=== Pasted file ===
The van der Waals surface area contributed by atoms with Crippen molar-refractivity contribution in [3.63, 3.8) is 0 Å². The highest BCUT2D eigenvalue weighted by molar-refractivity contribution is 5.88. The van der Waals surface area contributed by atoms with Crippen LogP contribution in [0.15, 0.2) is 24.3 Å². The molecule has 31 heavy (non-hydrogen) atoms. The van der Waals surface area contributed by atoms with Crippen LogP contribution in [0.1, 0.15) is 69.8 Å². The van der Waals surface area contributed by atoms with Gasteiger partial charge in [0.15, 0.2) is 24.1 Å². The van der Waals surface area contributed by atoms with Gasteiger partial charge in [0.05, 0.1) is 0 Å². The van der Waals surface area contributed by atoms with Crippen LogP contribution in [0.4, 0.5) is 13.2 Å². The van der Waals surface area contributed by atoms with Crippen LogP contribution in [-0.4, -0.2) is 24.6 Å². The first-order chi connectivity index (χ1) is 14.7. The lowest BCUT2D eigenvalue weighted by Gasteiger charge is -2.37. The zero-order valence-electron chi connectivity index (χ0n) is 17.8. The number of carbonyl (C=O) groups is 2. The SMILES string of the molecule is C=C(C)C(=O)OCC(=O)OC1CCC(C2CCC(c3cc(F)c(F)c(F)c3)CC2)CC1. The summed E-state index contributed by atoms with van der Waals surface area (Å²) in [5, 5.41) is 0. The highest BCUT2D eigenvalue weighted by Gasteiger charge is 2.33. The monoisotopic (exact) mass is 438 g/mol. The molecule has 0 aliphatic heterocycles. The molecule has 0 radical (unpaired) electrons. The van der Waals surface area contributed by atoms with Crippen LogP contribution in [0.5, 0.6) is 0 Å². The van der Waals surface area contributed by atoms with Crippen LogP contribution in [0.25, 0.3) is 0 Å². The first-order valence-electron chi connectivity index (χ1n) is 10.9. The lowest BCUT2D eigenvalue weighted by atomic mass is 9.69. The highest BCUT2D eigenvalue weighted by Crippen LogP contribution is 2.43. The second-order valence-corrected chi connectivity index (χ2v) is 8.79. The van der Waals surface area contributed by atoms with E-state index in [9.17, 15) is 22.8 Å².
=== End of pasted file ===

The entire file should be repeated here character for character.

The van der Waals surface area contributed by atoms with Crippen molar-refractivity contribution in [3.63, 3.8) is 0 Å². The highest BCUT2D eigenvalue weighted by molar-refractivity contribution is 5.88. The van der Waals surface area contributed by atoms with Crippen LogP contribution in [0.15, 0.2) is 24.3 Å². The molecule has 31 heavy (non-hydrogen) atoms. The van der Waals surface area contributed by atoms with Crippen LogP contribution in [0.1, 0.15) is 69.8 Å². The van der Waals surface area contributed by atoms with Gasteiger partial charge in [0.15, 0.2) is 24.1 Å². The van der Waals surface area contributed by atoms with Gasteiger partial charge in [0.05, 0.1) is 0 Å². The van der Waals surface area contributed by atoms with Crippen LogP contribution in [0.4, 0.5) is 13.2 Å². The van der Waals surface area contributed by atoms with Crippen LogP contribution in [-0.4, -0.2) is 24.6 Å². The first-order chi connectivity index (χ1) is 14.7. The lowest BCUT2D eigenvalue weighted by Gasteiger charge is -2.37. The zero-order valence-electron chi connectivity index (χ0n) is 17.8. The number of carbonyl (C=O) groups is 2. The SMILES string of the molecule is C=C(C)C(=O)OCC(=O)OC1CCC(C2CCC(c3cc(F)c(F)c(F)c3)CC2)CC1. The summed E-state index contributed by atoms with van der Waals surface area (Å²) in [5, 5.41) is 0. The highest BCUT2D eigenvalue weighted by Gasteiger charge is 2.33. The monoisotopic (exact) mass is 438 g/mol. The molecule has 0 aliphatic heterocycles. The molecule has 0 radical (unpaired) electrons. The van der Waals surface area contributed by atoms with Crippen LogP contribution in [0.5, 0.6) is 0 Å². The van der Waals surface area contributed by atoms with Crippen LogP contribution in [0.25, 0.3) is 0 Å². The first-order valence-electron chi connectivity index (χ1n) is 10.9. The lowest BCUT2D eigenvalue weighted by atomic mass is 9.69. The highest BCUT2D eigenvalue weighted by Crippen LogP contribution is 2.43. The second-order valence-corrected chi connectivity index (χ2v) is 8.79. The van der Waals surface area contributed by atoms with E-state index in [9.17, 15) is 22.8 Å².